KwaZulu Natal Province

KwaZulu Natal is a province on the southeastern coast of South Africa. The province was formed 1994 when the Zulu bantustan KwaZulu was merged with Natal Province. While the northern part of the area was occupied by the Kingdom of Zulu in the 1830s and 1840s, the southern part of the area had been a Boer republic called Natalia until it was annexed by the British in 1843 to form the Colony of Natal.

Parent Map

Coordinates

Latitude: -28.777690367458
Longitude: 30.693970173597

Timeline of Events Associated with KwaZulu Natal Province

Date Event Manage
11 Oct 1899 to 31 May 1902

Second Boer War

Crane, Stop the WarOn 11 Oct 1899, war was declared between Britain and the Transvaal Republic and Orange Free State, two independent Boer nations in southern Africa. The Treaty of Vereeniging concluded the Second Boer War on 31 May 1902. The fighting had resulted in c. 45,000 British military casualties and around 40,000 combined military and civilian casualties among the Boers. Eight years later in 1910, the Union of South Africa made the region a dominion of the British Empire. Image: Walter Crane, “Stop the War,” page 297, The War Against War in South Africa, 23 February 1900, wood engraving, courtesy of Yale University.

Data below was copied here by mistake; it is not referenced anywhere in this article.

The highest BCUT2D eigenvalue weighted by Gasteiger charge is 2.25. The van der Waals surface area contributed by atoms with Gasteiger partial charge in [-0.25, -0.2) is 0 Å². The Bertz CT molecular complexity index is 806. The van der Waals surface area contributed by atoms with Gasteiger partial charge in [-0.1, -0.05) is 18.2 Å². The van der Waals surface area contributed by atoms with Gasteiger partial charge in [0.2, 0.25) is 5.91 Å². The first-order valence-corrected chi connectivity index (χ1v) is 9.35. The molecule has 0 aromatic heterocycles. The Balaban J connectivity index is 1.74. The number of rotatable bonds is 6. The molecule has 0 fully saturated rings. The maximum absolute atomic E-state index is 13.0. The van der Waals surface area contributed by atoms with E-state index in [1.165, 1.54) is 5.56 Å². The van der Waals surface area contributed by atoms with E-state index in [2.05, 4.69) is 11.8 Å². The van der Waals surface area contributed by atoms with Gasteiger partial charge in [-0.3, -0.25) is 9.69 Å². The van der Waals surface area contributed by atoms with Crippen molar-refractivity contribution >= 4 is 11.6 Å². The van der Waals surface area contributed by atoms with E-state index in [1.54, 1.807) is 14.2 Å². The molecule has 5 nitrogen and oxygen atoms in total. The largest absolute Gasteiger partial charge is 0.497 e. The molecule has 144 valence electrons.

Articles

Jo Briggs, “The Second Boer War, 1899-1902: Anti-Imperialism and European Visual Culture”

17 May 1900

Siege of Mafeking lifted

Crane, Stop the WarOn 17 May 1900, after 217 days, the siege of the town of Mafeking, occupied by British forces, was lifted (as part of the Second Boer War). When news of the relief of the town reached London the following day, street celebrations lasted through the night. This event is often seen as marking the height of jingoism in Britain. Image: Walter Crane, “Stop the War,” page 297, The War Against War in South Africa, 23 February 1900, wood engraving, courtesy of Yale University.

Articles

Jo Briggs, “The Second Boer War, 1899-1902: Anti-Imperialism and European Visual Culture”

Jun 1901

Hobhouse report on Second Boer War

Crane, Stop the WarFollowing a June 1901 report to the British government by Emily Hobhouse, news of high mortality rates among Boer women and children displaced by the scorched earth policy of the British army and placed in concentration camps began to appear in European newspapers, adding to the international outcry against the war. After the war, it was estimated that approximately 28,000 Boer civilians lost their lives in the camps through starvation, disease, and exposure. Image: Walter Crane, “Stop the War,” page 297, The War Against War in South Africa, 23 February 1900, wood engraving, courtesy of Yale University.

Articles

Jo Briggs, “The Second Boer War, 1899-1902: Anti-Imperialism and European Visual Culture”